Nevada shouldn’t foot the bill for education standards | NevadaAppeal.com

Nevada shouldn’t foot the bill for education standards

Bill Hanlon

Would you pay an additional $90,000 on a contract that was supposed to run $140,000 if the contractor has already been paid $325,000?

That’s the amount that the Council for Basic Education is back-billing the state. And that $325,000 does not include the cost for substitutes the local school districts had to pay.

The problem facing the Legislative Counsel Bureau is whether to pay the bill. Some members of the Council to Establish Academic Standards are recommending that LCB pay it, others are not so sure.

The people who are recommending CBE be paid the additional $90,000, Elaine Wynn, Scott Craigie and Debbie Smith, give CBE very high marks for their work. Others find that very hard to believe.

I believe that before any additional funds are paid to this Washington-based company that the citizens and teachers working on the new state academic standards writing teams be asked to evaluate CBE.

My experience with CBE working on the math standards tells me their work leaves a little to be desired. Let me be more precise. The Council to Establish Academic Standards gave CBE and the writing teams the direction to develop K-12 standards. In fact, the direction was to write the exit standards first, then work back to kindergarten.

The very first day with CBE at the helm, we were “in-serviced” to death. The second day got worse. Rather than writing exit standards first, the CBE facilitator decided to work from kindergarten to 12th grade. To be quite frank, two days were pretty well wasted. I’m not sure of the costs to the school districts, but that’s a tidy sum that is not shown as a cost to develop these standards.

To make a long story short, after putzing around, in March a letter was sent to the people on the math writing team with the new state math standards attached, indicating these were going to be made public. That letter was dated March 23.

I received the letter March 28. The letter indicated that if we wanted to make any comments or suggestions to get back to CBE by April 1. This document was embarrassing and my name was on it. I called some southern Nevada members of the math writing team with my concerns. The next day, four of us met in my office to rewrite these standards and we faxed them back to CBE in Washington as our comments and suggestions.

At the next meeting of the Council to Establish Academic Standards in Carson City, I was informed northern members of the math writing team were very upset with me because southern members rewrote the standards. That was the first time I realized that CBE was substituting the document we submitted as our comments and suggestions for their own state work.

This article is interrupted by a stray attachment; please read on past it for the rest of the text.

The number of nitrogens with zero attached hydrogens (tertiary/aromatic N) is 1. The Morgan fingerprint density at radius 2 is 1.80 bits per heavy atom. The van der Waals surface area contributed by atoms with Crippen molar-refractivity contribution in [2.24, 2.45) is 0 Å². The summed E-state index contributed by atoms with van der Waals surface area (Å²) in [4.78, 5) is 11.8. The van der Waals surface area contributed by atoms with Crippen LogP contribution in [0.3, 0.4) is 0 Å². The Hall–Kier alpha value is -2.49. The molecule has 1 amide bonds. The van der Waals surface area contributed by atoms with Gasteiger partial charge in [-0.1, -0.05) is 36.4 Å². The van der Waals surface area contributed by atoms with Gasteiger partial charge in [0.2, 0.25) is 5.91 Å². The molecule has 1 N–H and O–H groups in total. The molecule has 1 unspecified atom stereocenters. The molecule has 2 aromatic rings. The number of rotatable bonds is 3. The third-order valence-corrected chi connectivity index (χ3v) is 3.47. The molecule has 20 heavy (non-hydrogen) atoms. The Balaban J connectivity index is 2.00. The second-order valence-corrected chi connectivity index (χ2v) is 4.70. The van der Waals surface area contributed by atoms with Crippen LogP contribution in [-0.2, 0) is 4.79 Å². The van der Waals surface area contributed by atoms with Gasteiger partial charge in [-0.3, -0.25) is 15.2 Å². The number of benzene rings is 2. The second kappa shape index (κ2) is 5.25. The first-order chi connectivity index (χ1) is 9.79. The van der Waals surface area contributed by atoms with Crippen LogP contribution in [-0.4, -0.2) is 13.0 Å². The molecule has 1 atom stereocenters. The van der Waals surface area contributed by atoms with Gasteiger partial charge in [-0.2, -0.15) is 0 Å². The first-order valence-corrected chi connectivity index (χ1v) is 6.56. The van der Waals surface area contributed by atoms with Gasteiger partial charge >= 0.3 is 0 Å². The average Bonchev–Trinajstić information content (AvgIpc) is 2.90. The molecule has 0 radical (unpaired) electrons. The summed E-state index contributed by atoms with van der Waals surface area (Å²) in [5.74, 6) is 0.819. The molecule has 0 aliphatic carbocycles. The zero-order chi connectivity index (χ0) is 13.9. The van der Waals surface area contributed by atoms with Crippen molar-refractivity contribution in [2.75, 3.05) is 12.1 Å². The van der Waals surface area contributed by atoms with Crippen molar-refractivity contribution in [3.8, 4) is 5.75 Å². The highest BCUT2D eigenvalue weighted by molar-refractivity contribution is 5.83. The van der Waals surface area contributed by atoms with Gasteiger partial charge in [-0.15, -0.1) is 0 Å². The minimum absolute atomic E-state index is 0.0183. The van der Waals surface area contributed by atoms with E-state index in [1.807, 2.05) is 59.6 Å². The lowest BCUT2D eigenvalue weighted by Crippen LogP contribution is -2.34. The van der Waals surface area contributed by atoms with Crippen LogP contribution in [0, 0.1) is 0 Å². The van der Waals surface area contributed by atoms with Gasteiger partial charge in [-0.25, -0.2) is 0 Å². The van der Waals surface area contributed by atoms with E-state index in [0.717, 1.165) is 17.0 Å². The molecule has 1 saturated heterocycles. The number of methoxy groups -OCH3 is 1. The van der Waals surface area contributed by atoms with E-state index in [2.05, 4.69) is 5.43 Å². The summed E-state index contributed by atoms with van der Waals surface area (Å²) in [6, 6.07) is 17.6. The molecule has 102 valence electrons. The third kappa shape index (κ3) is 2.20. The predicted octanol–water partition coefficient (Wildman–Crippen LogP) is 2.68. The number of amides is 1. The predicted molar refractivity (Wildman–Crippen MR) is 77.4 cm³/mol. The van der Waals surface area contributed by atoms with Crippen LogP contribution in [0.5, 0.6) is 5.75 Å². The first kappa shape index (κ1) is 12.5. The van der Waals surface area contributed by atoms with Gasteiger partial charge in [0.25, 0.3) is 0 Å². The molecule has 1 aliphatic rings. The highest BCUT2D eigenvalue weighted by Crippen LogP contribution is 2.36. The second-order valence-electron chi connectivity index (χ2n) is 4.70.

To be frank, I never expected in my wildest dreams that CBE would completely substitute our work for the work they were involved in. Add to that, all we did in the south was to rewrite the state standards to be aligned with a local school district’s curriculum documents. Makes you wonder why we went through all this in the first place. Since northern members were upset, I suggested we keep the original document.

In the midst of this controversy, CBE recommended that the Council to Establish Academic Standards accept the work we did in the south rather than the state document they facilitated. The council voted and accepted the southern document as the state standards in mathematics.

Northern members of the writing team were outraged. If this happened to me, I would have been a little more than outraged.

Now, would you pay this company $325,000? I don’t think so. If they tried to back-bill you another $90,000, would you pay for it or laugh?

But the story continues. Because members from the north were understandably upset, the standards council allowed them to rearrange, change and add to those standards “after” they voted to accept the southern document.

I don’t believe the state’s new version of the academic standards in math are appropriate for all students, nor are they reasonably attainable. And even though my name is on the document, I don’t consider it my work because of all the changes that were made to it after it had been approved.

Material is out of order by grade level, the definitions have never been corrected and many are wrong, sets were never included and advanced material was included that is clearly not appropriate for all students to graduate from high school.

The saga continued when we were asked to write the performance standards. If writing the standards document was frustrating, writing the performance standards was a joke. I don’t believe anyone in the room understood what was going on – including myself. I testified to the standards council that we were writing performance standards for the state and had no clue what was going on. I believe I was told “it would all work out.”

Because of concern with these new standards, the Nevada Legislature passed SB 466 which directs the council to revisit, revise and prioritize these newly adopted standards. In other words, they have to be redone.

So my advice to the Legislative Counsel Bureau: Don’t pay the bill. In fact, it’s time to have the members of the writing teams evaluate the work of the Council for Basic Education. That might open the eyes of Craigie, Smith and Wynn.

Bill Hanlon, a Las Vegas educator, is a member of the Nevada Board of Education. His views do not necessarily reflect those of other members. His e-mail address is bhanlon@accessnv.com.